Virtues Make the Transition to Manhood Possible

Boys should, indeed, be boys. But boys who drink, take drugs, and have sex outside of marriage aren’t “normal” teenagers...
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Last Updated
April 22, 2019
posted on
August 17, 2012
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Boys should, indeed, be boys.

Boys should, indeed, be boys.

But boys who drink, take drugs, and have sex outside of marriage aren’t “normal” teenagers; rather, they have been abnormally socialized by our unfortunately toxic culture. Today, in my pediatric practice, I must deal with an epidemic of serious, even life-threatening, problems in boys—both physical and psychological—that were of comparatively minor concern only forty years ago.

A healthy boy strives after virtues like integrity, courage, and self-control. In fact, it is virtues like these that make a boy’s transition to manhood possible. They are necessary virtues, and he needs your help to acquire them.

If you want your son to be a courageous man, begin training him now:

  • If you believe that he will live a happier life if he is honest, crush deceitfulness in him immediately.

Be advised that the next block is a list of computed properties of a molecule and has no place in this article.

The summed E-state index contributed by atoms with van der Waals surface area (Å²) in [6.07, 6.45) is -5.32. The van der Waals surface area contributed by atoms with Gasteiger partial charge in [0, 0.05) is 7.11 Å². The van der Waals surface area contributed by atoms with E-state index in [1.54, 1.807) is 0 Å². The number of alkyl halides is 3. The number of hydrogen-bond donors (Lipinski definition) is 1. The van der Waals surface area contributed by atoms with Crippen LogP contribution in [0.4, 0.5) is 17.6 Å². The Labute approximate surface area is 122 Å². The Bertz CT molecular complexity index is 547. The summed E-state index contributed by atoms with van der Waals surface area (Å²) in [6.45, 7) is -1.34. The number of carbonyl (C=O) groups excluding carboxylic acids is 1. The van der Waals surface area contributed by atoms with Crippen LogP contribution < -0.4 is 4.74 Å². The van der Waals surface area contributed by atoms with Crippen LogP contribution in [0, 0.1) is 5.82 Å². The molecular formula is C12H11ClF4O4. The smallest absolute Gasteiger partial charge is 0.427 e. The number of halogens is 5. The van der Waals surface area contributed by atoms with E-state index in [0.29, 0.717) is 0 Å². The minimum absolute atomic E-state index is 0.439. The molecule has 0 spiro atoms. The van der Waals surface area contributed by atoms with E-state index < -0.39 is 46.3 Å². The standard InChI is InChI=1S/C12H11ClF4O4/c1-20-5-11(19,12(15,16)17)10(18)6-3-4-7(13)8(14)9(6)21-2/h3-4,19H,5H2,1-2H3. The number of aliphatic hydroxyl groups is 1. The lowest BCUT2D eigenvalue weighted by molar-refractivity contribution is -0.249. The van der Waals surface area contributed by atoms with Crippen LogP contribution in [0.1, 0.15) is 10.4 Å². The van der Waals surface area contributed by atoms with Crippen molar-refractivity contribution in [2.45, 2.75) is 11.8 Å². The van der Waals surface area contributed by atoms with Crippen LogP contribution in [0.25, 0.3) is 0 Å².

• If you want him to be respected and honored for his character, teach him humility.
  • And if you want him to use his masculinity constructively, teach him that strength, courtesy, and respect go together.

Every boy needs schooling in virtues in order to become a great man. And any parent can school his son because at the heart of virtue lies masculine intuition. Parents don’t have to construct the virtues and then pour them into the hearts of their sons. The virtues are there, but in small fragments that must be cleared, shaped and polished.

The great burden for parents is finding time to teach their sons. Haste is the enemy of virtue, because it gives us no time to discuss, think, wonder, or pray; it forces us to push our boys to perform when we should be working with them.

So give time back to your son. Give him time to dream. Encourage him to question and to think. Boys must have time to think upon virtues before they embrace them. Otherwise, virtues become nothing more than disposable outer layers of clothing, which a boy can put on or off, depending upon his mood.

But real virtues are not disposable—they are kneaded into the character of the boy.

This post is adapted from Boys Should Be Boys: 7 Secrets to Raising Healthy Sons

Dr. Meg Meeker, MD

Practicing pediatrician, parent, grandparent, coach, speaker, and author. Say hello @MegMeekerMD

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